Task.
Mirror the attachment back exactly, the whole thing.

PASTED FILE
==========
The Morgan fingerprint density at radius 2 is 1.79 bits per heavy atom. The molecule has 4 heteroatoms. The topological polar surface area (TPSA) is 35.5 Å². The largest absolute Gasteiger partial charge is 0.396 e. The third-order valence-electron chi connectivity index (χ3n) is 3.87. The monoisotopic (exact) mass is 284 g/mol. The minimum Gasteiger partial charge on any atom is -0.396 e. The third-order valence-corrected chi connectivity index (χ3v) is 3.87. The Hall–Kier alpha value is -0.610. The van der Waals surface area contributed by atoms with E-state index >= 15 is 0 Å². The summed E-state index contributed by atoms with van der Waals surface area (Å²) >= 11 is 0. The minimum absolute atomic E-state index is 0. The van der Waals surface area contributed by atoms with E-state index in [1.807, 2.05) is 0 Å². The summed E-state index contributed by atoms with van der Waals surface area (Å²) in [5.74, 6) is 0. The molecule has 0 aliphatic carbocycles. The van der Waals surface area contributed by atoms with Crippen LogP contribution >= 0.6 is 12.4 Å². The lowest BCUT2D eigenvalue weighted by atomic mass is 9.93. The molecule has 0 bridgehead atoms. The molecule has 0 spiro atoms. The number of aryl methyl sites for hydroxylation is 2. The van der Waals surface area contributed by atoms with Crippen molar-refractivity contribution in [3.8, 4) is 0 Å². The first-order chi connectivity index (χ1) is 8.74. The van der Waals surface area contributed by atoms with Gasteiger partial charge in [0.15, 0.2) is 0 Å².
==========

The Morgan fingerprint density at radius 2 is 1.79 bits per heavy atom. The molecule has 4 heteroatoms. The topological polar surface area (TPSA) is 35.5 Å². The largest absolute Gasteiger partial charge is 0.396 e. The third-order valence-electron chi connectivity index (χ3n) is 3.87. The monoisotopic (exact) mass is 284 g/mol. The minimum Gasteiger partial charge on any atom is -0.396 e. The third-order valence-corrected chi connectivity index (χ3v) is 3.87. The Hall–Kier alpha value is -0.610. The van der Waals surface area contributed by atoms with E-state index >= 15 is 0 Å². The summed E-state index contributed by atoms with van der Waals surface area (Å²) >= 11 is 0. The minimum absolute atomic E-state index is 0. The van der Waals surface area contributed by atoms with E-state index in [1.807, 2.05) is 0 Å². The summed E-state index contributed by atoms with van der Waals surface area (Å²) in [5.74, 6) is 0. The molecule has 0 aliphatic carbocycles. The van der Waals surface area contributed by atoms with Crippen LogP contribution >= 0.6 is 12.4 Å². The lowest BCUT2D eigenvalue weighted by atomic mass is 9.93. The molecule has 0 bridgehead atoms. The molecule has 0 spiro atoms. The number of aryl methyl sites for hydroxylation is 2. The van der Waals surface area contributed by atoms with Crippen molar-refractivity contribution in [3.8, 4) is 0 Å². The first-order chi connectivity index (χ1) is 8.74. The van der Waals surface area contributed by atoms with Gasteiger partial charge in [0.15, 0.2) is 0 Å².